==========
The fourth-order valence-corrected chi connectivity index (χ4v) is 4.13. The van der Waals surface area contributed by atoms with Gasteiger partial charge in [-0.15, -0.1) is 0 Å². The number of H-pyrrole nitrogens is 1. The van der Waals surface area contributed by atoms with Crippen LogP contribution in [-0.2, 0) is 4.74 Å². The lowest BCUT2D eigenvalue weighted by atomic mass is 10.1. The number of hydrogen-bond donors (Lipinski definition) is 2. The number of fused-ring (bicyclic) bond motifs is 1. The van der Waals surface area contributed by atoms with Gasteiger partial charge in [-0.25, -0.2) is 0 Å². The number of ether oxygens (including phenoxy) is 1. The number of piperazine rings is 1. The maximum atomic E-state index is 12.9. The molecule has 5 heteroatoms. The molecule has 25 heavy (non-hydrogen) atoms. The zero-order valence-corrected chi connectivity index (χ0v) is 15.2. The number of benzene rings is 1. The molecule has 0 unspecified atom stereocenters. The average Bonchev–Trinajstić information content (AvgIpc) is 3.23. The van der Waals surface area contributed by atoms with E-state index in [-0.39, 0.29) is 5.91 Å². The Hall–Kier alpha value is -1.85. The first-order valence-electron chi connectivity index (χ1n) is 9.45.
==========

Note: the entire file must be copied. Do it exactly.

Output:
The fourth-order valence-corrected chi connectivity index (χ4v) is 4.13. The van der Waals surface area contributed by atoms with Gasteiger partial charge in [-0.15, -0.1) is 0 Å². The number of H-pyrrole nitrogens is 1. The van der Waals surface area contributed by atoms with Crippen LogP contribution in [-0.2, 0) is 4.74 Å². The lowest BCUT2D eigenvalue weighted by atomic mass is 10.1. The number of hydrogen-bond donors (Lipinski definition) is 2. The number of fused-ring (bicyclic) bond motifs is 1. The van der Waals surface area contributed by atoms with Gasteiger partial charge in [-0.25, -0.2) is 0 Å². The number of ether oxygens (including phenoxy) is 1. The number of piperazine rings is 1. The maximum atomic E-state index is 12.9. The molecule has 5 heteroatoms. The molecule has 25 heavy (non-hydrogen) atoms. The zero-order valence-corrected chi connectivity index (χ0v) is 15.2. The number of benzene rings is 1. The molecule has 0 unspecified atom stereocenters. The average Bonchev–Trinajstić information content (AvgIpc) is 3.23. The van der Waals surface area contributed by atoms with E-state index in [-0.39, 0.29) is 5.91 Å². The Hall–Kier alpha value is -1.85. The first-order valence-electron chi connectivity index (χ1n) is 9.45.